How to pronounce Kwei Quartey: kway quart-ay
Kwei Quartey is a crime fiction writer and physician living in Pasadena, California. Having practiced medicine for more than 20 years while simultaneously working as a writer, he has attained noteworthy achievements in both fields. Dr. Quartey balances the two professions by dedicating the early morning hours to writing before beginning a day in his clinic.
Kwei Quartey attended medical school at Howard University in Washington, D.C. In 1990, he began practicing medicine in California with HealthCare Partners. Dr. Quartey later founded the facility's wound care center while working as an urgent care physician.
As a crime fiction writer, Kwei Quartey made the Los Angeles Times Bestseller List in 2009. The following year, the G.O.G. National Book Club awarded him the title of Best Male Author. Having published Wife of the Gods and Children of the Street, he is anticipating the release of a third novel in the series, Murder at Cape Three Points, in March 2014. Death at the Voyager Hotel, a mystery e-novella not belonging to the series, was published August 2013. Dr. Quartey is also a member of the Los Angeles chapter of Sisters in Crime, a fiction writers' organization.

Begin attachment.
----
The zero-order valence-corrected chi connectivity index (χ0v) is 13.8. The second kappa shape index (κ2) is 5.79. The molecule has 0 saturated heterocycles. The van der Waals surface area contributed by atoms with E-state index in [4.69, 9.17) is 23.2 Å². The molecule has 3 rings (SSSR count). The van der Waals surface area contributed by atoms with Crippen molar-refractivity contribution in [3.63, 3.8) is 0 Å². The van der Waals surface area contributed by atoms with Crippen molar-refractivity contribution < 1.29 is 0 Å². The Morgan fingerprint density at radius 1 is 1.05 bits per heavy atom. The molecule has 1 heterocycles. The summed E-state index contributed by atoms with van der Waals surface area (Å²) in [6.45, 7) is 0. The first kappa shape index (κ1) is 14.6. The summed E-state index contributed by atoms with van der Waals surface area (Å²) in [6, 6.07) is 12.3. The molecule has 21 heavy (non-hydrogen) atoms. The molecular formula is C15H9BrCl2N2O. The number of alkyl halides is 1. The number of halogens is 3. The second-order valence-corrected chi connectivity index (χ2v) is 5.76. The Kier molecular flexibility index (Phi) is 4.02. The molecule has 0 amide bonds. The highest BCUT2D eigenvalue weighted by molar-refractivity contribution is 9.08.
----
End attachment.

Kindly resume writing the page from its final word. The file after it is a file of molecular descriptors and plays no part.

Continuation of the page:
About This Biography
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First of all, how do you pronounce your name?
It's pronounced, "Kway Quart-ay." It is a Ghanaian name. The full version is Jones-Quartey.
Your father was Ghanaian. And your mother?
She's African-American. She met my father while he was studying Political Science at Columbia University, New York. They got married and my mother went with my father back to Ghana.
So, you were born in Ghana?
Yes, all three of my brothers and I were born in Accra, the capital.
Did you live in the city?
Both my parents were university lecturers, and we lived on the campus of the University of Ghana on the outskirts of the city.
Did you have the opportunity to visit the States when you were growing up?
The extra perk the university granted my mother in her official status as an "expatriate" was a fully paid trip to the States for her and her children every two years. So we spent many happy summers in New York. Travel was easy because, born to an American mother, my brothers and I were U.S. citizens by the regulations at the time.
Do you think the university environment as you grew up had a lot to do with your interest in writing?
Undoubtedly. Our house was a treasure trove of books. There ...
Blood at the Root
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